Flathead and Big Fork

The day started out great because we found a farmers market that allowed dogs, so we went and got some green vegetables (broccoli, kale, cucumber and zucchini) and some peaches. And I also couldn’t resist getting the cookie shaped like Montana. While we walked through the market, a man stopped me to ask how I trained him to be so responsive to my reminders to walk at my side whenever he forgets. I briefly explained the training philosophy and the theory behind the prong collar and he said he’d probably get one for his Chow that he can’t keep from pulling on the leash. As we chatted his toddler and River spent some quality petting time.

Driving through Kalispell is charming; especially the Historic District, which looks like a set from an old western. There was even a saloon with swinging wooden doors.

We spent the rest of the day around Flathead Lake.  I learned that it is the largest fresh-water lake in the USA after the Great Lakes. It was enormous. It look an hour to drive all the way around it, not including the stops we made.
I was surprised how much fun River had on the boat launch in Flathead Lake
He was so excited by being at Flathead Lake that he completely destroyed his armadillo

Discovering the town of Big Fork was an unexpected surprise. It was a tiny little town with tons of character. River and I stopped and we practiced some more proper leash-walking and did some sight-seeing at the same time.
In Big Fork, River was fascinated by this power dam on the Swan River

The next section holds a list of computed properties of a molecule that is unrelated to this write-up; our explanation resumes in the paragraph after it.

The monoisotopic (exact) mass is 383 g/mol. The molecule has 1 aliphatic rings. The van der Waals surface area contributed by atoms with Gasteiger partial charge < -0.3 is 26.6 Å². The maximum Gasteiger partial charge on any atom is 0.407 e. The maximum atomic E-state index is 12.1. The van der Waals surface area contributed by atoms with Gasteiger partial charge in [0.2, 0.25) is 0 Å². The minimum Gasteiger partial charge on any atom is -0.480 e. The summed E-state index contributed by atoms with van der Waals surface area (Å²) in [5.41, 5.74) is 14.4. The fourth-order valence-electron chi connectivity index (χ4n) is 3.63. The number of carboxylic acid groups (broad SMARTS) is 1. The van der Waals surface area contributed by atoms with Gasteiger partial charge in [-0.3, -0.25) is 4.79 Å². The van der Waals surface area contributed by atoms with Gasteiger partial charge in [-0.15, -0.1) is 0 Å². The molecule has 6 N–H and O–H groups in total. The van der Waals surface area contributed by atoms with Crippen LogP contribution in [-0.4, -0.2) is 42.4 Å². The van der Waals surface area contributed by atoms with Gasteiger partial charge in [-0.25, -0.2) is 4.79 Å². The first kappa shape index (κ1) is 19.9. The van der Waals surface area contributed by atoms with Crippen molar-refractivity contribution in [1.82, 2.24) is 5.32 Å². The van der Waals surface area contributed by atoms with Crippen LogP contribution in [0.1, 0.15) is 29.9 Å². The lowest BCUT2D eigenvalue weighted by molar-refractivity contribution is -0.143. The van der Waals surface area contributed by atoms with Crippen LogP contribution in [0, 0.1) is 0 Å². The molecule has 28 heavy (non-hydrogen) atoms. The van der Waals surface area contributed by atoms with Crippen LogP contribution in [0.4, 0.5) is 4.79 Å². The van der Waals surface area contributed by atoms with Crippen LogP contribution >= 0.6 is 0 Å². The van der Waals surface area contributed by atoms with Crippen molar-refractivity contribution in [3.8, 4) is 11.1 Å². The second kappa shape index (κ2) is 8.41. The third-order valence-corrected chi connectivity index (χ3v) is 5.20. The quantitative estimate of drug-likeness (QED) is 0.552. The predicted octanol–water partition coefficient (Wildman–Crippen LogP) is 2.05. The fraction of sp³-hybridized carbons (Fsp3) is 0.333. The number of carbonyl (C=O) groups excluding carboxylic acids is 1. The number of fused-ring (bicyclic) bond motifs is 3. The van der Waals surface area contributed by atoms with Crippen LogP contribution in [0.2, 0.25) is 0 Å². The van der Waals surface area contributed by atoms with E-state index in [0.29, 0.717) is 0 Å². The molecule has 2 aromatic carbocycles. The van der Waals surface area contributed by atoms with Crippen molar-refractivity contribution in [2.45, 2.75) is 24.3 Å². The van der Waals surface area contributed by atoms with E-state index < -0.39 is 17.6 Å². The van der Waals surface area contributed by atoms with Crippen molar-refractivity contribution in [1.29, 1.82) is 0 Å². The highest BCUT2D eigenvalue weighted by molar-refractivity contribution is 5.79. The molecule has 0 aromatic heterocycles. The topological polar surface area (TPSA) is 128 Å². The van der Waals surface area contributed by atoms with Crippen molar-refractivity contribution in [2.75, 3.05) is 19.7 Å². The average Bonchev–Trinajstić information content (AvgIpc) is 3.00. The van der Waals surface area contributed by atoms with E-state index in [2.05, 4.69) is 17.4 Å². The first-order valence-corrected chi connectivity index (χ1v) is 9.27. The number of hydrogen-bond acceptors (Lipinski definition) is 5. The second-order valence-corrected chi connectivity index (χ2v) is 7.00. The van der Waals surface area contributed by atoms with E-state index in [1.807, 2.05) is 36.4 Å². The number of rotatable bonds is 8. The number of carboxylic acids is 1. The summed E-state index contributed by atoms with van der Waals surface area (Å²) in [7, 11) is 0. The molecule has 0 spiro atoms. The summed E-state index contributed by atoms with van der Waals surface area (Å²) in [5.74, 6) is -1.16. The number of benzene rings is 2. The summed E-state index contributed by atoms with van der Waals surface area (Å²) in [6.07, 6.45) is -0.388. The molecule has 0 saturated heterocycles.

After a long training session, River relaxes in the gazebo in Big Fork, Montana
While driving around the lake, I giving River a little scratch on the head, but when I looked back up at the road there was a large deer right in front of the bonnet of the car! I gasped and startled River. Fortunately the deer was mid-run and cleared my car before we collided. Although it was close and I think all three of us had to take a few seconds to recover from that. About a half hour later I saw a dead baby deer on the side of the road. That one wasn't so lucky. I'm so glad I didn't hit that deer.

Once we made the loop around the lake, we headed for Helena. Driving on MT 83, MT 200, MT 141 and US 12, we passed through the Flathead National Forest, the Lolo National Forest and the Swan Lake State Forest (I don’t think I’d ever been through a state forest before). We also passed through the Blackfoot Indian Reservation and we passed by Lake Inez, Seeley Lake and Salmon Lake.

Just as we were passing Swan Lake, I noticed that Thumper rolled over 10000 miles. And now the “Service due!” light that used to only come on when I started the car, has now become a triangle with an exclamation point inside of it that stays constantly lit. So far on this trip we have logged 967 miles.

Outside of Helena, I notice some terrain that was new to me. It looks like the floor of the desert with rolling dunes covered in scrub, but there are evergreen trees scattered all over. Not enough to call it a forest, but there are individual trees everywhere. I’d never seen such a big expanse of sparsely placed trees.


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